Canada’s First Criminal Conviction Article

Clearly Stated Solutions



  • Canada’s First Criminal Conviction from Bill C-45
  • Slide Locks in the USA 
  • Safety Blocking Devices – Hydraulic Presses

Canada’s First Criminal Conviction from Bill C-45 

Back in March 2004, amendments to the Criminal Code of Canada were made to include Bill C-45. The inclusion of new duties for organizations to take reasonable steps to prevent harm to workers, contractors as well as the general public got the attention of supervisors and management personnel alike. They could now be charged and convicted under the Criminal Code of Canada for criminal negligence if they failed to meet this obligation. 

Until recently, no convictions were made and the amendments may have become less of a concern for many supervisors and managers.

In December 2008, a corporation in Quebec was convicted of criminal negligence causing death. The corporation pleaded guilty to the charge after a twenty-three year old worker was fatally crushed after entering a moving part of a machine.

The worker was attempting to unjam concrete blocks in the machine when the fatality occurred. Light curtains were installed on the machinery as a guarding device to stop the machine if someone entered the danger area. The light curtains were found to be non-operational at the time of the accident and out of commission for several months prior to the accident.

It was determined that the worker was not informed of the hazard of entering the area of free the jammed blocks. The investigated found a management representative was aware of the disabled light curtains and took no action to correct the situation.

This conviction should, once again, bring the amendments to the forefront. Ensure you have policies and procedures in place to protect all people at your facilities and that the policies and procedures are enforced and followed. Regardless of the job, instruction is necessary to help prevent improper decisions and maintain a safe workplace. 

Slide Locks in the USA

Safety blocking devices (ram blocks) are commonly installed below the ram of a punch press while performing maintenance work etc. Without any other energy sources, it is conceivable that a catastrophic failure of the press could occur and allow the ram to descend due to gravitational pull and injure or kill someone working under the ram.

Presses with a long stroke length and/or large capacity require larger and heavier safety blocking devices that smaller presses. Very often, personnel must struggle with the heavy blocks in very tight spaces. The weight of the blocks and/or the position of the person’s body can lead to a personal injury. Sometimes the person does not use the ram blocks and takes a serious risk when working under the ram.

During September 2007, the Occupational Safety and Health Administration (OSHA) issued an instruction for the enforcement policy, inspection procedures and performance guideline criteria regarding slide-locks – i.e., when they are used for hazardous energy control purposes. Previously, the Agency issued an interpretation letter prohibiting the use of slide-locks to replace safety blocks on mechanical power presses but due to improved technology and requests for further guidance on the subject, OSHA changed its position.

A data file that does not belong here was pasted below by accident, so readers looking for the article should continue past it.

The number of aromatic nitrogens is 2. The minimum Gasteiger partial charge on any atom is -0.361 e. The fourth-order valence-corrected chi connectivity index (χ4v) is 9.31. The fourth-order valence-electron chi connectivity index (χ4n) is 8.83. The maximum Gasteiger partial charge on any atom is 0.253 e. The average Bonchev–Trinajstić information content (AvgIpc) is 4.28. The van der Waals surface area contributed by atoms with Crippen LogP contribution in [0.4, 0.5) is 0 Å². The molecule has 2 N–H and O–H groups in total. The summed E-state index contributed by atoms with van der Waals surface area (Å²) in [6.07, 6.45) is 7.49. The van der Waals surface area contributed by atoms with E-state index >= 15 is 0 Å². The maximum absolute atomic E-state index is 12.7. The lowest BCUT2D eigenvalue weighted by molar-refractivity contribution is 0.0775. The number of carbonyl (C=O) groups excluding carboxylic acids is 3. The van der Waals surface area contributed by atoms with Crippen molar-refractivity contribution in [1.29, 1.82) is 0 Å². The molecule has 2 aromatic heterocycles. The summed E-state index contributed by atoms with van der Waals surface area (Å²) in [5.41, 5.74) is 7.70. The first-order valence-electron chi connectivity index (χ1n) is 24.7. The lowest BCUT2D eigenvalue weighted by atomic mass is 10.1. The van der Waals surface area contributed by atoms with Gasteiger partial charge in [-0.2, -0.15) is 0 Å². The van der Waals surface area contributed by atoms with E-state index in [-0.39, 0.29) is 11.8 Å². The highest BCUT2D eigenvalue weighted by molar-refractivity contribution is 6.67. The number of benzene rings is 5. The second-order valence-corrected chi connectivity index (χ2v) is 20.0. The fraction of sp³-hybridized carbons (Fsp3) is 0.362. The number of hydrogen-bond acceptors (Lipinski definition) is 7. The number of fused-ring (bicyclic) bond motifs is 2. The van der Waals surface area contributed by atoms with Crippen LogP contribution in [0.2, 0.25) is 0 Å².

It is imperative that any user considering the use of slide locks in the USA, read and fully comply with the instruction.

Slide locks should prove beneficial in reducing injuries from the handling of heavy blocking devices as well as reducing the down time for lockout/tagout procedures.

Ensure you have policies and procedures in place to protect all people at your facilities and that the policies and procedures are  enforced"

Safety Brocking Device

Emergency Plan for Entrapment Rescue

If someone gets trapped in your punch press, robotic cell or other piece of machinery, can you free the person quickly without causing further injury?

Members of your workforce likely know how to operate your equipment better that anyone else such as firefighters, police or anyone else called to assist in such a rescue.

When someone becomes trapped in machinery, incorrect action or failure to act may cause further injury or death to the victim. An emergency plan is paramount.

A good emergency plan consists of:

  • Trained entrapment rescue team members such as millwrights, electricians, first aiders and supervisors.
  • Trained non-members of the entrapment rescue team who may be first at the scene of a trapped person.
  • A listing of the members of the entrapment rescue team posted in a conspicuous place.
  • A means of notifying team members should an entrapment occurs.
  • A set of well-developed entrapment rescue procedures for each machine.
  • A cart or box containing tools and equipment necessary for rescue purposes.
  • Scheduled practice of simulated entrapment situations by the entrapment rescue teams.

“incorrect action or failure to act may cause further injury or death to the victim”